4. Build and communicate strategically.

Eonnet says that the first thing she does with her clients is clarify what they bring to the table so they can effectively communicate what they’re good at to investors, employees, and customers. “Self-awareness and the ability to communicate help build strong relationships and resiliency within the organization to create a strong business,” she said. 

Recognizing and assessing your business needs — whether it’s new infrastructure, product offerings, or competitive analysis — can improve the quality and appeal of your products or services.

That’s what Fumio Tashiro of Mirror Tea & Sake House in Brooklyn, New York, did in 2023: “The best thing I did for my business was investing in renovations and menu upgrades that successfully enhanced our product value.”

Did you know?

Square sellers earned a total of $3,025,073.63 in interest from Square Savings in 2023. Create a Savings Folder in Square and automatically put aside a little cash to save for your goals this year.

Finance in focus: overcoming your fear of debt 

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Aja Evans is a licensed mental health counselor who specializes in financial therapy. She owns and operates a private practice in New York City. 

Financial therapist Aja Evans reflects on real money memories and stories shared by Square business owners.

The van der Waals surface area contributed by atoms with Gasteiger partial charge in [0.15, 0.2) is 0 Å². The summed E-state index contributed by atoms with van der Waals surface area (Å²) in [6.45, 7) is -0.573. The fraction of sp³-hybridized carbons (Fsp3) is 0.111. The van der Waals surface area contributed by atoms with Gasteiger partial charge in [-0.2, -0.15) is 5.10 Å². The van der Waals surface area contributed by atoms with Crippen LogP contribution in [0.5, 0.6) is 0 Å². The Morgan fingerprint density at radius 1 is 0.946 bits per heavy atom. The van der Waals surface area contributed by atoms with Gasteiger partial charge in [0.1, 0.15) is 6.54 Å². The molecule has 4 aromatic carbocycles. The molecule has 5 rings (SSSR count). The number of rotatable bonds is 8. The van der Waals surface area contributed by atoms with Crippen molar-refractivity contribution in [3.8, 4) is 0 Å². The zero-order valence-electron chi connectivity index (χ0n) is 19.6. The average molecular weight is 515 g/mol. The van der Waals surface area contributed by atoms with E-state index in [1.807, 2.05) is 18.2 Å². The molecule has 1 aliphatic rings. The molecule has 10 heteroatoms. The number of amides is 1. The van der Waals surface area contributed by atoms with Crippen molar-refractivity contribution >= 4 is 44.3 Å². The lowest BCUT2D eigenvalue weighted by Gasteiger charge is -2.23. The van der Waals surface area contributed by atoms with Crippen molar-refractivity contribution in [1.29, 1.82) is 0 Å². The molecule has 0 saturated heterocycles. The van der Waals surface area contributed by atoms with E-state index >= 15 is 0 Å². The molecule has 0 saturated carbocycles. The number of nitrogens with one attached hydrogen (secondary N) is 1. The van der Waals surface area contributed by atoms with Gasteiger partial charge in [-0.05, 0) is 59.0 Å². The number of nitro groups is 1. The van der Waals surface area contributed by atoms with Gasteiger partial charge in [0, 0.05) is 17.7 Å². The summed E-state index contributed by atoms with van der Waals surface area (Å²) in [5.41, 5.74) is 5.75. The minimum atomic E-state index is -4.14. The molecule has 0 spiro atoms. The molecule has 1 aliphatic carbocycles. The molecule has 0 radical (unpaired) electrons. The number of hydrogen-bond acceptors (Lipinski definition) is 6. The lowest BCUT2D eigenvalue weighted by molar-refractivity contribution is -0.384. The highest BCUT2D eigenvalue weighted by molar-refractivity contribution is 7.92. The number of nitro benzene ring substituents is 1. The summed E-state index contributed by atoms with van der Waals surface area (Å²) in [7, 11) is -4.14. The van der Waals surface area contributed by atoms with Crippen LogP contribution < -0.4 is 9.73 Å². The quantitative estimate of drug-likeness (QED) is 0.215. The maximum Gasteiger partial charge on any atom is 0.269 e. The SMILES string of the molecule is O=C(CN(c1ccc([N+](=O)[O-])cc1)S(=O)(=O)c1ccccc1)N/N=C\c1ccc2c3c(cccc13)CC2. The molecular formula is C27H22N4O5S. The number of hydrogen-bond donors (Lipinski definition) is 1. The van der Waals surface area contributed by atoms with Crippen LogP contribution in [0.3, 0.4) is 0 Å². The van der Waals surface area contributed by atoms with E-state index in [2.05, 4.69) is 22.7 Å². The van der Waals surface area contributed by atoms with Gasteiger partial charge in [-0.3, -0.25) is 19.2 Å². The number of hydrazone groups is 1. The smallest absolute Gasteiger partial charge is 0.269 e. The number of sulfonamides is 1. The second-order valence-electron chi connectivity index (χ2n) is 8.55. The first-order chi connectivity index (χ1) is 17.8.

Dear Aja, 

I was raised by immigrant parents who had a tough time making ends meet, so the concept of credit was something scary. They thought if you had debt on your hands, the anxiety around it would make it tough to go about your day.

– Daniel, sandwich shop, Los Angeles, California

Messages we receive about money may be meant to shield us from financial mistakes, but when applied to all aspects of our lives, what was meant to protect us can hinder us. It sounds like some of these money narratives may have been around fear and/or mistrust of financial systems, as well as anxiety about not being able to keep up with debt accrued. For your parents the feeling of having debt plus the anticipation of someone coming after them when money is tight adds to an already financially-stressed situation. 

Yes, there are positives to a healthy fear of debt: making sure you don’t overspend or overextend yourself with payments, and being mindful of what is a need versus a want.